US midterm elections: a return to political gridlock?
Current polling suggests the Democratic party could lose its House of Representatives majority in Congress in the November mid-term elections. High inflation is a millstone around the neck of Democrats and could hinger their prospects, especially as incomes have not caught up with price increases.
Financial markets tend to like congressional gridlocks since they mean limited political intervention in the business sphere. However, a gridlocked Congress could complicate policy responses and delay much-needed support in the case of a hard recession (not our main scenario). Political polarisation in the US could mean more battles around debt-ceiling deadlines and federal budget rollovers if the Republicans re-take the House.
The Federal Reserve continues to concentrate on backward-looking data such as high core consumer inflation and resilient monthly job growth numbers. At the same time, it is monitoring surveys like the University of Michigan’s consumer sentiment survey for insight into inflation expectations. These remain stubbornly high, with the preliminary October survey showing respondents expect annual consumer inflation to be 5.1% over the next 12 months.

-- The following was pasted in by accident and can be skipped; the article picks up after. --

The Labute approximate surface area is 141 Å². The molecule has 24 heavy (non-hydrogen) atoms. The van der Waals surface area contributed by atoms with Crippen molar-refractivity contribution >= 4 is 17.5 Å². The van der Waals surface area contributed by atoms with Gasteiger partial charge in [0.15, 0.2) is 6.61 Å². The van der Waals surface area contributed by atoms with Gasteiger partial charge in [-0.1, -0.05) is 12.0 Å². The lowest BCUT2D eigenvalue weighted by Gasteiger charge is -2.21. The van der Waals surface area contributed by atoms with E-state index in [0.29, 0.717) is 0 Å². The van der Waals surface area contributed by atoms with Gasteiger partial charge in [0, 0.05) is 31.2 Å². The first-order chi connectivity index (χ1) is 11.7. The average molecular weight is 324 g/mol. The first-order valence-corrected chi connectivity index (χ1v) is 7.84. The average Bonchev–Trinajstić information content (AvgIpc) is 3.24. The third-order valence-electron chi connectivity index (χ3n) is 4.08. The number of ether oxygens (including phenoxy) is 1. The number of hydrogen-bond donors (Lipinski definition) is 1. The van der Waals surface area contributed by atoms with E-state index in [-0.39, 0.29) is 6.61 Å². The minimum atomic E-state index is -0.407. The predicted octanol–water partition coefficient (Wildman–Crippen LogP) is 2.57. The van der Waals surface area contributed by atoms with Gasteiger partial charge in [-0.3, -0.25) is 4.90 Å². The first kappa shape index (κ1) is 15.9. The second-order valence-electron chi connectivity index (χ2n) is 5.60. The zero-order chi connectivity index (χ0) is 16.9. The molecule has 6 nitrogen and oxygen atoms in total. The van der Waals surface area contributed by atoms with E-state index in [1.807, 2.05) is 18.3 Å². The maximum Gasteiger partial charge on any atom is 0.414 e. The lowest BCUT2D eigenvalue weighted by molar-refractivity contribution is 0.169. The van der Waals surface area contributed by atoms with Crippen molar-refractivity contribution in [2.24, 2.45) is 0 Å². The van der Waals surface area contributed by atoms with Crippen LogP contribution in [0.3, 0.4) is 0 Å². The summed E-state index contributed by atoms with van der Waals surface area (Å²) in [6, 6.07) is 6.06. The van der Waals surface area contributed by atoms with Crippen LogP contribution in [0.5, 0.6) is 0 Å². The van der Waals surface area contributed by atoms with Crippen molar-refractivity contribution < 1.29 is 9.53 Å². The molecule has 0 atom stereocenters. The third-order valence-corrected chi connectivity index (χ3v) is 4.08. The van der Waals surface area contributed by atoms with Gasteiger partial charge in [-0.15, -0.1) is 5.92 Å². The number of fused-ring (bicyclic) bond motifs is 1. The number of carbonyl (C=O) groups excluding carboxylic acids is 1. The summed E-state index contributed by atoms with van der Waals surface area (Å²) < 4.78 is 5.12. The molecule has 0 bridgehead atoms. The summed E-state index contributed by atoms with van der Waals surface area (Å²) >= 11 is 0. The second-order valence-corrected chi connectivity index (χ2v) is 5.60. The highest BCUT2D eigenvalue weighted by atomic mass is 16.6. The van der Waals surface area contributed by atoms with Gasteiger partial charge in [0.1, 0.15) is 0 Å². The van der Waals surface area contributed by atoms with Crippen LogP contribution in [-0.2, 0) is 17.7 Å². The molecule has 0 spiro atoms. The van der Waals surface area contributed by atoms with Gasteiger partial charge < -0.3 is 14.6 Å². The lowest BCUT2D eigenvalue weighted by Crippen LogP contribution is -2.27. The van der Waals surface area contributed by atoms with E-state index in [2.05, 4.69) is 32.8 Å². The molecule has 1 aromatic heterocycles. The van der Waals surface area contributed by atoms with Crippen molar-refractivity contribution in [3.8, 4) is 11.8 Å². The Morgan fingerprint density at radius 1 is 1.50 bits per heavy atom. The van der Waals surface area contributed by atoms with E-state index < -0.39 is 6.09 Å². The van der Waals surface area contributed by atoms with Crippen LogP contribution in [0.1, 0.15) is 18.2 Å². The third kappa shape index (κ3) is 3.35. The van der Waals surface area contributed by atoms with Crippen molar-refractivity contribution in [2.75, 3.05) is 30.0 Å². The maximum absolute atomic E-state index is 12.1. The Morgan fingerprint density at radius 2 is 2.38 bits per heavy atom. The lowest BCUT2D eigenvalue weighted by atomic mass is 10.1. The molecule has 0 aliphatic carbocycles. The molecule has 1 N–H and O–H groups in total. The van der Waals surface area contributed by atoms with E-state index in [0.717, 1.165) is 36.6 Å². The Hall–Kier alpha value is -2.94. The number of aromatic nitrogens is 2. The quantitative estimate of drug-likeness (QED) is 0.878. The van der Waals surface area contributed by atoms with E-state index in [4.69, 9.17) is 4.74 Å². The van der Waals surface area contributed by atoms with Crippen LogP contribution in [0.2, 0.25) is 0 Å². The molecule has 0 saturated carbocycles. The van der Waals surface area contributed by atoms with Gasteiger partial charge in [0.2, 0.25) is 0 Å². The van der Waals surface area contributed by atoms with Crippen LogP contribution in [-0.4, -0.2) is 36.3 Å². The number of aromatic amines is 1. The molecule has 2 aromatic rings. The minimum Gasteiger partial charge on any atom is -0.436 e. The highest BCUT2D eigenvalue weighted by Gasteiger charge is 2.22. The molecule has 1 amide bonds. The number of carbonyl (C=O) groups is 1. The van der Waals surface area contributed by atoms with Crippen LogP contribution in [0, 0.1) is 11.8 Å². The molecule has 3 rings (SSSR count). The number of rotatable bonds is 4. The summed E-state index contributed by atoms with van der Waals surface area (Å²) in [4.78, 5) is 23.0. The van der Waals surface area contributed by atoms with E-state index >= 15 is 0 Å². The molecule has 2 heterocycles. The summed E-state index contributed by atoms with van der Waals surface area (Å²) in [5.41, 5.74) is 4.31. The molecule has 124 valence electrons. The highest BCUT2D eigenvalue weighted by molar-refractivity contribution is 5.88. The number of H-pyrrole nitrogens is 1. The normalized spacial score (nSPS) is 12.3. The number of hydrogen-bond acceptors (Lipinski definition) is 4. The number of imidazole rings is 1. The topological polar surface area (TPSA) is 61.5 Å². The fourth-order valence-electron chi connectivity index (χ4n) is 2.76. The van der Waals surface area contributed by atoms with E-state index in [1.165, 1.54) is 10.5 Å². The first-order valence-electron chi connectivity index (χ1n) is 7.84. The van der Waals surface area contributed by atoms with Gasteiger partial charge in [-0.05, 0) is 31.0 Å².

Bottom line, we think the Fed will deliver another ‘jumbo’ 75bps rate hike at its next meeting on 2 November, six days ahead of the midterms. There are rising risks that the Fed will raise rates by a similar amount again in December, especially given the ongoing inertia in inflation data. In short, we do not think a policy pivot is imminent. Nonetheless, the pace and size of rate hikes already risks depressing demand in the economy more than is needed to contain medium-term inflation. Once one also takes into account the Fed’s quantitative easing, there is also the risk of causing liquidity problems in financial markets. In other words, the danger of a policy mistake should not be underestimated.
Based on 60 years of data, markets tend to better after midterm elections than before. The average price return for the S&P 500 is 19.8% (in USD) in the 12 months after midterm elections, versus +4.4% in the 12 months before. There is, however, an exception worth remembering this time around: statistical analysis suggests that when the Fed is in hiking mode, there is no tangible midterm boost to equity markets, whatever the outcome.
Overall, we do not think the midterms will have a significant impact this time around on the performance of the US equity market. We will continue to watch a host of other factors, including monetary policy, global geopolitics (especially the fragile US-China relationship) and stress in some local energy markets.